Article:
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Behavioral measurements and training of animals

Measuring the behavior of highly dynamic and complex systems such as living animals is one of the most challenging tasks of cognitive sciences. In our group we use laboratory settings to systematically investigate cognitive functions and mechanisms underlying the behavior of avian species, and in particular of domestic chicks. In addition we use well controlled behavioral tasks, both involving trained and spontaneous responses, in conjunction with neurobiological technics to study the brain circuits controlling behavior.
Neuronanatomical and histological preparations

In order to investigate the neuroanatomy and neurobiology of the avian brain, we employ techniques for fixation, cryosectioning and histological preparation of the brain tissue for visualization under microscope. This is done while preserving the correct orientation of the brain and allowing to localize specific brain areas at given stereotactic coordinates, in correspondence to brain atlases.

chicks brain
Immunohistochemistry and neuroanatomy

We use several staining procedures to distinguish specific cell types based on protein and RNA distributions, in combination with histochemical reactions to visualize neuronal structures.
Mapping neuronal activity on the basis of immediate early gene products

Immediate early genes (IEGs) are a class of genes that a rapidly expressed in response to neuronal activations and thus provide a useful tool to visualize populations of neurons activated in response to a specific behavioral task. IEG products like the c-Fos protein can be detected by immunohistochemistry. The expression of c-Fos is also involved in long-term neuronal modifications, which characterize neuronal plasticity underlying learning and memory. We frequently use this method to identify brain regions involved in control of different behaviours.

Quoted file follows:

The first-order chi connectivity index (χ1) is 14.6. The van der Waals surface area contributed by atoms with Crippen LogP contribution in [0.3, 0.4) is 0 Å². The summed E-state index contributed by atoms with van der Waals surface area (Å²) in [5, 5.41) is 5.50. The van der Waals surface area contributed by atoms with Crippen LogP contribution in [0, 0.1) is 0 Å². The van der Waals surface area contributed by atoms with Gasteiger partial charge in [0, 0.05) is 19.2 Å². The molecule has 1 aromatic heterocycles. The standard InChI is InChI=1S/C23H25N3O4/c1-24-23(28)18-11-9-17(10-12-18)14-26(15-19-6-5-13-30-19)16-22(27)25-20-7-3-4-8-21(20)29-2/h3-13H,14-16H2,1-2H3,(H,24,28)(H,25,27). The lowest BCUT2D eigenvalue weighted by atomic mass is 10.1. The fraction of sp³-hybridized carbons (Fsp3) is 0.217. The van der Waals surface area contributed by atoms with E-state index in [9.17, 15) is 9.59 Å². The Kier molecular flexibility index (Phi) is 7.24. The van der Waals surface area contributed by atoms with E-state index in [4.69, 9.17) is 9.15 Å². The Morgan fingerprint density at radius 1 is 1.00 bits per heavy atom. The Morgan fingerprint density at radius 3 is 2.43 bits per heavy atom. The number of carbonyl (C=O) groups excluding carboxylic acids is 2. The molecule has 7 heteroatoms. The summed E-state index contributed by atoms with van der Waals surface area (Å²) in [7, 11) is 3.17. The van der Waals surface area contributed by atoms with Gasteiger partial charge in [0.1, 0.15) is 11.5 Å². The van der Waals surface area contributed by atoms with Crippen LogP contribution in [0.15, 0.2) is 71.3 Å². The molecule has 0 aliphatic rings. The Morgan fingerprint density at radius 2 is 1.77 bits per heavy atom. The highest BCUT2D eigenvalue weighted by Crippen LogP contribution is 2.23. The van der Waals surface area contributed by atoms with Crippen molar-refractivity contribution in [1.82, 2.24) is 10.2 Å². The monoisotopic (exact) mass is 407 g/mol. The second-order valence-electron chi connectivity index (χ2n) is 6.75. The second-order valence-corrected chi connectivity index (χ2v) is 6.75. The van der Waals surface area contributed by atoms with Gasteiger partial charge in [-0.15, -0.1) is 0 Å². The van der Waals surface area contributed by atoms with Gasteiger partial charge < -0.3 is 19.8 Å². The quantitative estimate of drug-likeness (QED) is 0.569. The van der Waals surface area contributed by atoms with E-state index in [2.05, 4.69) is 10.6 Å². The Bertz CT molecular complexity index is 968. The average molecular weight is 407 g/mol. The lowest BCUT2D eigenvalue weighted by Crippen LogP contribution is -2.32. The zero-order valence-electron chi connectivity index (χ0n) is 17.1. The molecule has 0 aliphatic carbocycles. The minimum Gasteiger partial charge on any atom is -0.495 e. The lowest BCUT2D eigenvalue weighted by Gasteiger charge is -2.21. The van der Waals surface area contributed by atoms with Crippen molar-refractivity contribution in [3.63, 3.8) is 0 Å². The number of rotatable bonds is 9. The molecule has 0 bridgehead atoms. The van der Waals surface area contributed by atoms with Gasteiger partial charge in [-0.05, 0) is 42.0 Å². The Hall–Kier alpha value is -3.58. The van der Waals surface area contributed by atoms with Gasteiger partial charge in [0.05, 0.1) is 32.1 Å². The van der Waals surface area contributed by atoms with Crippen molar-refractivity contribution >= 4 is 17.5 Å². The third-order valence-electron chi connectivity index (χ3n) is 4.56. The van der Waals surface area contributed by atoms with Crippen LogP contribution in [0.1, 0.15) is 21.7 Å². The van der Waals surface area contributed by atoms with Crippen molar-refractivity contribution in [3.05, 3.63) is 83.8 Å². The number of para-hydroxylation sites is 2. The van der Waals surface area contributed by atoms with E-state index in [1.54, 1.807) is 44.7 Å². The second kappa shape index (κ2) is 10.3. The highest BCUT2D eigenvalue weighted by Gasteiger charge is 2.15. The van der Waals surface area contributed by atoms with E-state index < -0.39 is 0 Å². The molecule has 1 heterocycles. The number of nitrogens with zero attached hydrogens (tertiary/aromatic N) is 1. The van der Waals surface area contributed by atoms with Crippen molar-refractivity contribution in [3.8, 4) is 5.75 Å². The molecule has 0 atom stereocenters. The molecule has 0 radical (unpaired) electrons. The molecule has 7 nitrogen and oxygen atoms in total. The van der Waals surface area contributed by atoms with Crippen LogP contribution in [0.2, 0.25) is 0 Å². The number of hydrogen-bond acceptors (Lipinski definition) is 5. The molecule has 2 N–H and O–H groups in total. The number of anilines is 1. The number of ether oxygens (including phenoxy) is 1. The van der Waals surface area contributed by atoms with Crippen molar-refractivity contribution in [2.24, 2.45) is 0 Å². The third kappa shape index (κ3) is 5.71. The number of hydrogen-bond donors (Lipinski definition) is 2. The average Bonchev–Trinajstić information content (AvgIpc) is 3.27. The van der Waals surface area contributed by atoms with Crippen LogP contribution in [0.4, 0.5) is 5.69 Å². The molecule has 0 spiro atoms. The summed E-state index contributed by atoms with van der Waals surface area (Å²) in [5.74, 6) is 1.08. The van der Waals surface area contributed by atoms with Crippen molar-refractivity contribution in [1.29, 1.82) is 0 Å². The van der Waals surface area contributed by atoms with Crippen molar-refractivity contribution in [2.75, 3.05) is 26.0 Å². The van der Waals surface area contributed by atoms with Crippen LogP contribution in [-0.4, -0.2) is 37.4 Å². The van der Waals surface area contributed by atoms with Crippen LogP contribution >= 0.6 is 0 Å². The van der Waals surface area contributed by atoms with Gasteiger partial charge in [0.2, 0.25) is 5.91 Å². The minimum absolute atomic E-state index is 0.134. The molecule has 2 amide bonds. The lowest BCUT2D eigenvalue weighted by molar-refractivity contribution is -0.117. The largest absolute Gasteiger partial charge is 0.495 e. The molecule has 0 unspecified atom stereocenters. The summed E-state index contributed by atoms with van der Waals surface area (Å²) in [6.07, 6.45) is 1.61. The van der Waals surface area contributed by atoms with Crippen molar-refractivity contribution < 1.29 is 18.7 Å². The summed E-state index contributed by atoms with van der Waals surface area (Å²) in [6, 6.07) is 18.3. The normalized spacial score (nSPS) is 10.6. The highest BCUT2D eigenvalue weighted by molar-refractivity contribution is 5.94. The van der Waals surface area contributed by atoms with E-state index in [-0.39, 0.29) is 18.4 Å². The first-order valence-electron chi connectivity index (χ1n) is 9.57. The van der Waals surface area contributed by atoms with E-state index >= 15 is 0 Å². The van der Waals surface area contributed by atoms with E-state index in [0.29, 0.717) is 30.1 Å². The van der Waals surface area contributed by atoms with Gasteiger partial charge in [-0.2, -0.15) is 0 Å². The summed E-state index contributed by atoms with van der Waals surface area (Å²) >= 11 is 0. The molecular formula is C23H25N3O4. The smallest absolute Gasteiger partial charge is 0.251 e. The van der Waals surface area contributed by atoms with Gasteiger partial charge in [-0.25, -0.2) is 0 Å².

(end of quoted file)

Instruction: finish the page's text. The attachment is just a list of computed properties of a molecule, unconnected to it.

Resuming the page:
Lesioning and Tracing

A complementary technique to the visualization of IEG products is the use of focal brain lesions at stereotactically determined coordinates to inactivate specific brain regions, in order to observe the corresponding changes in behavior. This can be done with electrolytic lesions or by microinjections of chemicals. A similar technique can also be used to inject neuronal tracers to visualize afferent and efferent projections of a given brain region and investigate its neuronal connectivity.


Neuronal activity can also be directly investigated recording the neuronal action potentials in response to specific stimuli and during behavioral tasks. We use extracellular single unit recordings in combination with low field potentials to study the functional response properties of specific brain regions.